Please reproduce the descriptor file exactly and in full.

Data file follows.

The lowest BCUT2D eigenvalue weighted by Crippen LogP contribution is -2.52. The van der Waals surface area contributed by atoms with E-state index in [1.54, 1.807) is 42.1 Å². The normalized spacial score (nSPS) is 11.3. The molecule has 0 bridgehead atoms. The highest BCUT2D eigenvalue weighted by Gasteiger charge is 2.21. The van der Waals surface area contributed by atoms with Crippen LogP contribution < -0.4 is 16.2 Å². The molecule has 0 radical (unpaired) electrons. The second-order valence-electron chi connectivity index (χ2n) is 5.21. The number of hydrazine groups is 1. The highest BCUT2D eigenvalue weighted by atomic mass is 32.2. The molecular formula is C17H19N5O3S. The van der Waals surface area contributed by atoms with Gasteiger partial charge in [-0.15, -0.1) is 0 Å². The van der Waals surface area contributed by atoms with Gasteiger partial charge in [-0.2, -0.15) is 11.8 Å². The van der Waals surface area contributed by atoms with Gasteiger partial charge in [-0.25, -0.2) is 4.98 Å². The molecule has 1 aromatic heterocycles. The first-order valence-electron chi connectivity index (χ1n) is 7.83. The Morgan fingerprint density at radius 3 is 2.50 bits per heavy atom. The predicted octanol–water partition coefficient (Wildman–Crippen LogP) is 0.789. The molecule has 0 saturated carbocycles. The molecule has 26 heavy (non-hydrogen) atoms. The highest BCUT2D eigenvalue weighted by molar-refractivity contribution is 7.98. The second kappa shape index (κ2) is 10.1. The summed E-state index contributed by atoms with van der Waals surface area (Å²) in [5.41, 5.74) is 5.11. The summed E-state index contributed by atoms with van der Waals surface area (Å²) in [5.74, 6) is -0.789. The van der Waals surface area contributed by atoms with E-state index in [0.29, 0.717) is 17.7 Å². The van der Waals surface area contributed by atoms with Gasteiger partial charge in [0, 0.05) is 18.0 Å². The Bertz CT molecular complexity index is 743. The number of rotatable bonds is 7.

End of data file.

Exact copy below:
The lowest BCUT2D eigenvalue weighted by Crippen LogP contribution is -2.52. The van der Waals surface area contributed by atoms with E-state index in [1.54, 1.807) is 42.1 Å². The normalized spacial score (nSPS) is 11.3. The molecule has 0 bridgehead atoms. The highest BCUT2D eigenvalue weighted by Gasteiger charge is 2.21. The van der Waals surface area contributed by atoms with Crippen LogP contribution < -0.4 is 16.2 Å². The molecule has 0 radical (unpaired) electrons. The second-order valence-electron chi connectivity index (χ2n) is 5.21. The number of hydrazine groups is 1. The highest BCUT2D eigenvalue weighted by atomic mass is 32.2. The molecular formula is C17H19N5O3S. The van der Waals surface area contributed by atoms with Gasteiger partial charge in [-0.15, -0.1) is 0 Å². The van der Waals surface area contributed by atoms with Gasteiger partial charge in [-0.2, -0.15) is 11.8 Å². The van der Waals surface area contributed by atoms with Gasteiger partial charge in [-0.25, -0.2) is 4.98 Å². The molecule has 1 aromatic heterocycles. The first-order valence-electron chi connectivity index (χ1n) is 7.83. The Morgan fingerprint density at radius 3 is 2.50 bits per heavy atom. The predicted octanol–water partition coefficient (Wildman–Crippen LogP) is 0.789. The molecule has 0 saturated carbocycles. The molecule has 26 heavy (non-hydrogen) atoms. The highest BCUT2D eigenvalue weighted by molar-refractivity contribution is 7.98. The second kappa shape index (κ2) is 10.1. The summed E-state index contributed by atoms with van der Waals surface area (Å²) in [5.41, 5.74) is 5.11. The summed E-state index contributed by atoms with van der Waals surface area (Å²) in [5.74, 6) is -0.789. The van der Waals surface area contributed by atoms with E-state index in [0.29, 0.717) is 17.7 Å². The van der Waals surface area contributed by atoms with Gasteiger partial charge in [0, 0.05) is 18.0 Å². The Bertz CT molecular complexity index is 743. The number of rotatable bonds is 7.